Mr. & Mrs. Martin’s daughter was in the United States and missed by the family. They said I reminded them of their daughter. He and his wife placed me on an “inclusion” list for invitations to official receptions at their residence which was an honor. That meant I was in the group of persons invited to many functions at their official residence several days or weeks prior to everyone else receiving their invitations. Such a small thing meant a great deal in the Bangkok American and international community. At all embassy events, official protocols were observed. I was unaware of such a list until later.
The Martins were exceptionally kind and gracious. They were the glue that held the American community together during the stressful times of the Vietnam War.
Colonel Ellison Onizuka was an American astronaut. At the NASA Glenn Research Center in Cleveland, Ohio, I was the “Teacher Advisor for a Student Experiment Submitted in the Space Shuttle Student Involvement Project 1984.” Mrs. Tami Fitzgerald worked with a student. I took over when she experienced time limitations by helping edit and give advice. The program was sponsored by the National Science Teachers Association and the National Aeronautics & Space Administration. Astronaut Ellison Onizuka was there to meet and greet us for the whole time we were there. He made everyone feel like a personal friend.
My students and I were shocked at his death in the Challenger explosion. What a loss. He was a true role model for everyone. So pleasant to be around, he made sure students felt comfortable with him. They usually ended up chatting and laughing, enjoying his personality. We all looked forward to seeing him succeed as an astronaut with many future flights. To know his life was cut short in a needless accident created a depression in many of us. That flight was televised in schools around the world. The shockwave across the educational spectrum continues to reflect and rebound across the science curriculum. Since then I worry about space flights and how fragile they may be.
Dr. Arno Penzias (Nobel Prize winner) discovered background radiation of the universe. As a guest of AT&T, I visited/studied for a week at the AT&T Laboratories, Inc., R&D Center in New York where he made his discovery and worked. A humble and kind gentleman, he autographed his book for me and spent a few hours with about 20 of us teachers selected as the top technology teacher in their state by their Governor. We toured the equipment he and Robert Wilson used to make their profound discovery. Of his discovery, he said, “The best data we have are exactly what I would have predicted, had I nothing to go on but the five books of Moses, the Psalms, the Bible as a whole.”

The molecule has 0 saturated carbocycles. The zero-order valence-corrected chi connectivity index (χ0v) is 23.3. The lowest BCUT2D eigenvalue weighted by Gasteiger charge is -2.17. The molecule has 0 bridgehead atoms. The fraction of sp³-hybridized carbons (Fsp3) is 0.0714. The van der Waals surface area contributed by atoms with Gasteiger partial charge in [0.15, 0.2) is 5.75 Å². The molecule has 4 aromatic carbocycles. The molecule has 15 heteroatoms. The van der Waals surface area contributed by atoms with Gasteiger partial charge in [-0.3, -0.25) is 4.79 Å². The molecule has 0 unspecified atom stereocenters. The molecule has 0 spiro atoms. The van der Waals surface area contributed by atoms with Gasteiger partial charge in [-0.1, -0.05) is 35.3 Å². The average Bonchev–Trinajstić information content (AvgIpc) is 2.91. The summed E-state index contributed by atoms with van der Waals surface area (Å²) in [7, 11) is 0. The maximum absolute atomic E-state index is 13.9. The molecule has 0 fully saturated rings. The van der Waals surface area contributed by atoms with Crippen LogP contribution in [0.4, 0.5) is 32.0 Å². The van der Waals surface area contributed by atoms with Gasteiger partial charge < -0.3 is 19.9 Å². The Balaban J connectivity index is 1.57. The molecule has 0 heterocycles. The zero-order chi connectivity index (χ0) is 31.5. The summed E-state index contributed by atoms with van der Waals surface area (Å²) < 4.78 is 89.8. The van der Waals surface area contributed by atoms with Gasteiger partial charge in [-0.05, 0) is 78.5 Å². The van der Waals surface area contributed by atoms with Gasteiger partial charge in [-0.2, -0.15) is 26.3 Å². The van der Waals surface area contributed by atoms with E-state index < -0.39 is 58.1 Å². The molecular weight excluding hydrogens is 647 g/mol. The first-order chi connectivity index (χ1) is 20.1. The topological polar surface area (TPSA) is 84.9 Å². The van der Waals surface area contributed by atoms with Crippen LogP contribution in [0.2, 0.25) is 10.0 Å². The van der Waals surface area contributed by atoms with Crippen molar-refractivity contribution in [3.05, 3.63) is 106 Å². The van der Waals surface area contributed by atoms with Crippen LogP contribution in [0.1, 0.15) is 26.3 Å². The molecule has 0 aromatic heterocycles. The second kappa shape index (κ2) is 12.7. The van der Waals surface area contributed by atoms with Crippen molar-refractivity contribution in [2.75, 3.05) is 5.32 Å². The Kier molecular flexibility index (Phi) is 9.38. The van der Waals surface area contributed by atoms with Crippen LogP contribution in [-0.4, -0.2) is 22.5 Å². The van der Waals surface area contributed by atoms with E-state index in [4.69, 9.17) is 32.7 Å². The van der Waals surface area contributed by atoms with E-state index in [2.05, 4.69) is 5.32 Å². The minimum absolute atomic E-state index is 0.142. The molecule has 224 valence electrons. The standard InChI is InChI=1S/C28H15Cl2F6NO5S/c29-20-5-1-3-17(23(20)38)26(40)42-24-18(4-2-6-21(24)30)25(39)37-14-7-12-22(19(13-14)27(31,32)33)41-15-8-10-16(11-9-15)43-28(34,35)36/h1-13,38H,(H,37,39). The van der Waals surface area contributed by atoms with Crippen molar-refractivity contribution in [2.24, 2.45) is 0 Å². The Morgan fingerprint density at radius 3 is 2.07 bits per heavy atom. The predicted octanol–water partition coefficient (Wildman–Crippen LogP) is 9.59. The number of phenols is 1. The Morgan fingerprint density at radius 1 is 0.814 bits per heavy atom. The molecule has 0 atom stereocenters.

When giving the science teachers a tour of the "horn" which collected the background radiation, he stated it was found purely by accident. When they tried to find out from where the radiation was originating, he said they ruled out any Earthbound facility. All that was left after their investigations was the universe itself. What they were listening to was radiation which originated with the Big Bang.
Willard Herman Scott, Jr. became famous an American weather presenter, author, television personality, actor, clown, comedian and radio personality, best known for his TV work on the Today show and as the creator and original portrayer of Ronald McDonald. I met Willard Scott when he and his film crew arrived in Somerset, Ohio to interview Capt. Ralph Charles for the Today show. At that time, Ralph was the oldest living pilot in the world. Ralph had let the EAA know what was going on at his home that day and invited us pilots down to his farm. It was enjoyable getting to know Scott and his team. He had a ready laugh and appreciated everyone. Very personable with perfect manners and a ready smile, it was interesting to see how he lined up Ralph with him for the video segments. The two men enjoyed bantering back and forth finding much to talk about.
Senator George Voinovich, was Governor of Ohio and later an Ohio Senator in Washington, D.C. He honored me as the Governor’s Fellow as Ohio’s Outstanding Technology Teacher of the year. We met during a photo op, shook hands and briefly talked. Definitely a politician.
My daughter, Dominique Michelle Baron, has also met and talked with famous people, including Nelson Mandela while she was on official business in Johannesburg, South Africa. She also met Paul David Hewson, known as Bono of the rock band U2, while on official business. I’ll write those stories soon.
I am no poet. However, just for fun, I wrote a few lines about Ralph Charles and his FAA required flight instructor, Terry Thompson. Terry, who was also one of my flight instructors, became news when the release and death of his animals created an international uproar. Ralph was not allowed to pilot an airplane, according the the FAA, unless he had a test/instruction flight every 6-weeks with an FAA certified flight instructor. Terry Thompson was the only Ohio pilot who agreed to fly with a 102 year old pilot, the oldest active pilot in the world. Terry said Ralph taxied faster than anyone he knew and handled his airplane like the pro he was.
RALPH CHARLES & TERRY THOMPSON
by Irene Baron 2001
At 102 flying,
Terry keeps him there.
Gives him wings to leave this earth
And the confidence to soar.
Thanks, Terry and
Who infuses skill and knowledge
Of the flying craft -
Knowledge of the avocation.
Givers of spirit,
Givers of laughter,
Love of flight they offer.
Why fly with Terry? It’s fun.
The exhilaration of it all!
To fly with one born to be
Behind the yoke and free,
Who feels the plane from every pore
An extension of his soul.
Watch him excel. He loves it.
He adores the sport.
A life without flight -
Is not conceivable.
What fly boys – spirits soar.
Watch Terry fly & you, flyboy.